Kwame Alexander, The Crossover
The poet and children’s book author Alexander marries the two pursuits in this Newbery Medal and Coretta Scott King Award Winning book. It feels apt another poet, Cornelius Eady, reviewed the book. He writes, “Josh and JB are twins, double trouble on the basketball court, almost 13 years old. When we first encounter them in Kwame Alexander’s beautifully measured novel of life and lines, ‘The Crossover,’ they are deep into a year when everything changes. The story is written in verse, but have no fear: Here, poetry is in service to the interior and exterior worlds of Josh, who plays forward to JB’s shooting guard.”
Nicole Chung, A Living Remedy
When a book is on as many “most anticipated of 2023” lists as this one, you should sit up. From: Dallas Morning News, Today.com, Good Housekeeping, Time, The Rumpus, The Week, Salon, Seattle Times, Electric Literature, Bookpage, The Millions, Elle.com, Washington Post, Book Riot, LitHub, NPR‘s Here & Now, Ms. Magazine, Town & Country. The author of All You Can Ever Know tackles the issues of family from the concerns of illness and class—how when our loved ones are ill, particularly if they don’t have supports like health care and liquid assets, they can get churned through a brutal system of “health” in this country.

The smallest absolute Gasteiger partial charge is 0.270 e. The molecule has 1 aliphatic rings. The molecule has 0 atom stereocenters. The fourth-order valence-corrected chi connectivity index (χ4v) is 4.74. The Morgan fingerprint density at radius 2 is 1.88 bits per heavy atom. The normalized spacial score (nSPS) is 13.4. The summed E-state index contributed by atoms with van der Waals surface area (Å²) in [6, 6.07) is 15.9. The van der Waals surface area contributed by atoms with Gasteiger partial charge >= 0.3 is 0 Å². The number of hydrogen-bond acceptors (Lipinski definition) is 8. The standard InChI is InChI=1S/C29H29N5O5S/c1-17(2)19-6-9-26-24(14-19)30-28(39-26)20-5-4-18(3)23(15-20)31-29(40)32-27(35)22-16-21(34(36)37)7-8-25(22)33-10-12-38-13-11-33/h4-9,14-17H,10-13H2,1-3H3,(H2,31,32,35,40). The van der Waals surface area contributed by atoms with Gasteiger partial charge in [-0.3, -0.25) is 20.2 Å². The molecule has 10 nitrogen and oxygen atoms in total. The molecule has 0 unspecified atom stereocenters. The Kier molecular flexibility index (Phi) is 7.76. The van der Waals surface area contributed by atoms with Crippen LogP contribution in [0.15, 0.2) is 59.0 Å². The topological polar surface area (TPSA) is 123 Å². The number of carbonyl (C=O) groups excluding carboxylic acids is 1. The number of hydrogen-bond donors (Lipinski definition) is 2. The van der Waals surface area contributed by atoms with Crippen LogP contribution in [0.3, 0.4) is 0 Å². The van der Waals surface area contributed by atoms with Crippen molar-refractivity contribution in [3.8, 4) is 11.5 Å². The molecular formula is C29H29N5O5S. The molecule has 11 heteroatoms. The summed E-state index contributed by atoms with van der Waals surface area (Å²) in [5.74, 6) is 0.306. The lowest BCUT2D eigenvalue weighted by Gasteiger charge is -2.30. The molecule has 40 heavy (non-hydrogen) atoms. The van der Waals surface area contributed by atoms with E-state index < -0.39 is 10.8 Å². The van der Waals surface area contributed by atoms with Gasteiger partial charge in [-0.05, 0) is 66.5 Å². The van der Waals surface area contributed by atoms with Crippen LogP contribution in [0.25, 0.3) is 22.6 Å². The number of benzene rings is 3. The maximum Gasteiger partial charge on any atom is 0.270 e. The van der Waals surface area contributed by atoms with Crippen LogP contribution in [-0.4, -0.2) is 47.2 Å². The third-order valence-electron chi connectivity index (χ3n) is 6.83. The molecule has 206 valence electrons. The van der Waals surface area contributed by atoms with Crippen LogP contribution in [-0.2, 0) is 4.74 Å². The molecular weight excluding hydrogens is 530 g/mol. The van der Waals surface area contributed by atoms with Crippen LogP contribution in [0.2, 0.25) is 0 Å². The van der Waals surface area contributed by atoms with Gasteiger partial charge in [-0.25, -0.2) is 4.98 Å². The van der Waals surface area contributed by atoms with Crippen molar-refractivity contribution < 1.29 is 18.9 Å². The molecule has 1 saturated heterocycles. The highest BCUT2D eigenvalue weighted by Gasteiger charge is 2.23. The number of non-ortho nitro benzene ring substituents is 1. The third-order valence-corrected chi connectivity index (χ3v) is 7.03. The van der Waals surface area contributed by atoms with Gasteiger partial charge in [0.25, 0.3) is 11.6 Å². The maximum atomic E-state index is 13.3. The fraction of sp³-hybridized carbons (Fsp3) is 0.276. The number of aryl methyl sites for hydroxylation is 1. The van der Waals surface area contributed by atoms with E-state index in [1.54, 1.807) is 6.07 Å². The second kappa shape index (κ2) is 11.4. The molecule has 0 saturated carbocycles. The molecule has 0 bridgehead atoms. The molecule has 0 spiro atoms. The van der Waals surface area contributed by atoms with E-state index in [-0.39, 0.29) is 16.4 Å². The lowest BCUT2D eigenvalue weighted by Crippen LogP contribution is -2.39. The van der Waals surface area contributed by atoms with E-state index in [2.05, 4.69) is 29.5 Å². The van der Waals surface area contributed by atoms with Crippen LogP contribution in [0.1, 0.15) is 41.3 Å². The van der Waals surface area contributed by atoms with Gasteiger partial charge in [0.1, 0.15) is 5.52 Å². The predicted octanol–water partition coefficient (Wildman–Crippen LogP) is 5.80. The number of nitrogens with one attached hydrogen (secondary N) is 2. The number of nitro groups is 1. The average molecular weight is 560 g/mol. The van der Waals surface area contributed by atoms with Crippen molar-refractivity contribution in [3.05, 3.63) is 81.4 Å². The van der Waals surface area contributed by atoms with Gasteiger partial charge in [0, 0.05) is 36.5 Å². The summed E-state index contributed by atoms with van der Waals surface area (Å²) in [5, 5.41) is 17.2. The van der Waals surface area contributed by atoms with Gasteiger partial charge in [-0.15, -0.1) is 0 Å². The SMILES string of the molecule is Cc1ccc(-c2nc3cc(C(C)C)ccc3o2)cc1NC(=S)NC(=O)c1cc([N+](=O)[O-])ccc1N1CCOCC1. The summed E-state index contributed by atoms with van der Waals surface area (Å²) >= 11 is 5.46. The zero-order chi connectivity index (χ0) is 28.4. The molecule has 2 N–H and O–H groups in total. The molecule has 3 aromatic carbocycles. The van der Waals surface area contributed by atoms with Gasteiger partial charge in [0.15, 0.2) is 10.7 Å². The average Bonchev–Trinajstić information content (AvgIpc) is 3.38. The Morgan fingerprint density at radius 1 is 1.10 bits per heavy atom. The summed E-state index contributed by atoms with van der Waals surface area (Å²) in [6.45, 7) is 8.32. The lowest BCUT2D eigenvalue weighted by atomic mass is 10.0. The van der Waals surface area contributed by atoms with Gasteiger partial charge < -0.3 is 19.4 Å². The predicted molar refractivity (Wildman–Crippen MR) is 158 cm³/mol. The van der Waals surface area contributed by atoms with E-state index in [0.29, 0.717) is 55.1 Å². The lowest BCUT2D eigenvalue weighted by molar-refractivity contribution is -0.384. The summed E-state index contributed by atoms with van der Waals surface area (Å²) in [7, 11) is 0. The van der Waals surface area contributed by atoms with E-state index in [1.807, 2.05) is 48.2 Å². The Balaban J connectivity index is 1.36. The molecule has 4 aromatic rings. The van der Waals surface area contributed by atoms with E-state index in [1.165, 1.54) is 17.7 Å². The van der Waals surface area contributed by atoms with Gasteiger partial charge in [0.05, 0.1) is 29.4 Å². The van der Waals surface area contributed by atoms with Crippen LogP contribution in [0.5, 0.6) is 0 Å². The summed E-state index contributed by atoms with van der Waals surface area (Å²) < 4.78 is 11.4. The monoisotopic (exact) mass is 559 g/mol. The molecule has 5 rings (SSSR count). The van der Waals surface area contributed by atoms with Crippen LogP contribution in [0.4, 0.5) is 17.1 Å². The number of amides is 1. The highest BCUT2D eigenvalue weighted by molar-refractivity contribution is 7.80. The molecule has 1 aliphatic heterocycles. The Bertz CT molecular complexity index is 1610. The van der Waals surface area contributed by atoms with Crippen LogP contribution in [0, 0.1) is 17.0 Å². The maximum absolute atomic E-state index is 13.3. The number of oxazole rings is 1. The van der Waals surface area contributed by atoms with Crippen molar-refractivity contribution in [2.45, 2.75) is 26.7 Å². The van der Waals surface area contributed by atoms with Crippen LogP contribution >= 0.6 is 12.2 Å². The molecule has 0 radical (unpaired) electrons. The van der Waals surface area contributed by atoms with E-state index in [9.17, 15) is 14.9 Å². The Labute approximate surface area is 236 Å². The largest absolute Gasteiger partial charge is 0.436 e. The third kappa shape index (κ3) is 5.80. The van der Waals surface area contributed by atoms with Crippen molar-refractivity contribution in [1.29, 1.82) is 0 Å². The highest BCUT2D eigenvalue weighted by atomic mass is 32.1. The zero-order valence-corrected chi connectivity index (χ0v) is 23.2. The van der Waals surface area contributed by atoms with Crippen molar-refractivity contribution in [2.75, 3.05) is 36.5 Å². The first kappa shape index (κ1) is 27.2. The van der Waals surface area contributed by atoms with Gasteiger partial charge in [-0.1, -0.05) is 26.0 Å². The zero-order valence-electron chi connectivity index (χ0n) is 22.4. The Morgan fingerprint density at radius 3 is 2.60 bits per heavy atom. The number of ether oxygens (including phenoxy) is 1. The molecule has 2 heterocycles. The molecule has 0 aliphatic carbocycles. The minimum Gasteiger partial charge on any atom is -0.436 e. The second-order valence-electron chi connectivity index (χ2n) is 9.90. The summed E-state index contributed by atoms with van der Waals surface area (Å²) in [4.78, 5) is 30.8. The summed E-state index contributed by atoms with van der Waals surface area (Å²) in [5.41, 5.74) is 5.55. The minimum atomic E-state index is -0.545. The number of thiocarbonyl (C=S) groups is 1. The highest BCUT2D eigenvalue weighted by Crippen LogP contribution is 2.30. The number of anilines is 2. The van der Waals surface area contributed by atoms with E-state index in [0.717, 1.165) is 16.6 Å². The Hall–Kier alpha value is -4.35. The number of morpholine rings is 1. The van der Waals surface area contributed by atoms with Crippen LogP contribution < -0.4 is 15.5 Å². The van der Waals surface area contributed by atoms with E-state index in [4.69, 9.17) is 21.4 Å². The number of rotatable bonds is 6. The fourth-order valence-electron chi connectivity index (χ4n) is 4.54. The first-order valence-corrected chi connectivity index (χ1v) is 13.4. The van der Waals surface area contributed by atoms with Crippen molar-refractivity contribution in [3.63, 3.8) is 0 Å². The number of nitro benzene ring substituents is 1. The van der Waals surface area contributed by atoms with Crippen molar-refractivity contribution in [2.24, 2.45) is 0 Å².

Marcia Chatelain, Franchise: The Golden Arches in Black America
Chatelain won the Pulitzer Prize for History for this book in 2021. The Pulitzer committee states of Franchise, “From civil rights to Ferguson, Franchise reveals the untold history of how fast food became one of the greatest generators of black wealth in America. An estimated one-third of all American adults eats something from at a fast-food restaurant every day. Millions start their mornings with paper-wrapped English muffin breakfast sandwiches, order burritos hastily secured in foil for lunch, and end their evenings with extravalue dinners consumed in cars. But while people of all ages and backgrounds enjoy and depend on fast food, it does not mean the same thing to each of us. For African Americans, as acclaimed historian Marcia Chatelain reveals in Franchise, fast food is a source of both despair and power—and a battlefield on which the fight for racial justice has been waged since the 1960s.”